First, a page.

In the mid-thirteenth century, during the invasions by the armies of Batu Khan, founder of the Golden Horde, these Turkic nomads gained political ascendancy over the previously settled Slavic and Italian populations. Slavic sources show that, just before Batu's invasion in the 1220s, the towns of Sudak and Korsun in the southern Crimea paid the Polovtsy a tribute in order to protect themselves against nomadic raids. Sudak itself was leveled by the Tatars just after the battle of the Kalka in 1223 and again soon after by an army sent by Ala ed Din, the Seljuk sultan of Rum (Konya). It was in the years following this last attack that Seljuk and Oguz Turkish groups, most of which came from Anatolia, began their settlement of the northern Crimean plains.
Turkish sources clearly indicate that during the second half of the thirteenth century, under the encouragement of Berke Khan, ruler of the Golden Horde, many Seljuk Turks settled in the Crimea. According to the Ottoman chronicler, Münicimbasi, one of the four daughters of the Seljuk sultan married Berke Khan. According to Seid Lukman's Ottoman chronicle, Izz ed Din, a son of this Seljuk wife, received from Berke the lands and towns of Solhat and Sudak in the Crimea and brought Anatolian Turks to settle there. By the end of the thirteenth century. Arab travelers through the region reported that the population of Sudak was largely Turkish.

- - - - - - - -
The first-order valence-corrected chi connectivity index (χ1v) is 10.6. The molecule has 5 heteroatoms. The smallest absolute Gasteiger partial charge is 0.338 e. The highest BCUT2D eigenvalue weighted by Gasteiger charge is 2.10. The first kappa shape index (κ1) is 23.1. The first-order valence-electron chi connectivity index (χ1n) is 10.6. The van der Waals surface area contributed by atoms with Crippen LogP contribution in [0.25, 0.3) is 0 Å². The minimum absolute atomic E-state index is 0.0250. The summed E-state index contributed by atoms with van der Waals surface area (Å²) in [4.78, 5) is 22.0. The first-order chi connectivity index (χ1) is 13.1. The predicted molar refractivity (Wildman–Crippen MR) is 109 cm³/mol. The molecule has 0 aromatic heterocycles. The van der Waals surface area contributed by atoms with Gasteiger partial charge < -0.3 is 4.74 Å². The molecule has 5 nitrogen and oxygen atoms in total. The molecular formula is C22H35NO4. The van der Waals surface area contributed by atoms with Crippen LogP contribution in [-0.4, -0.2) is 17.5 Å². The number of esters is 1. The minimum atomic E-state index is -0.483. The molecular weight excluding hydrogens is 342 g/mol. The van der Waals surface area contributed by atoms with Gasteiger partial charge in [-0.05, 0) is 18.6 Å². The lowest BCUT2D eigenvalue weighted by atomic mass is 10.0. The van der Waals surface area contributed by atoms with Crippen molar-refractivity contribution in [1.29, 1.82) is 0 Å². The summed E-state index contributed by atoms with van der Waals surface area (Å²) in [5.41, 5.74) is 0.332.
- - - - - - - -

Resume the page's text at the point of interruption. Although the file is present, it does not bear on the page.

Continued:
At first this settlement of the Crimean interior and of Sudak on the coast proceeded without interfering with the Frankish and Slavic populations on the southern shore of the Crimean peninsula. But at the end of the thirteenth century, Emir Nogai, governor of the Crimean and steppe province of the Golden Horde, demanded payment of taxes and tribute from the Genoese city of Kaffa on the southeastern coast of the Crimea. On the latter's refusal, he attacked and pillaged the city. Clearly the relationship between the Turkic population in the north and the Christian population of the south was entering a new stage.
One of the immediate results of this attack was the recognition by the Genoese of the Tatars' right to exact payment of taxes, and with this came partial acceptance of Tatar political authority over the whole region. Turkish settlement on the shore of the Black Sea itself followed. It is after this point that many Tatar names appear among the inhabitants of Kefe and Sudak.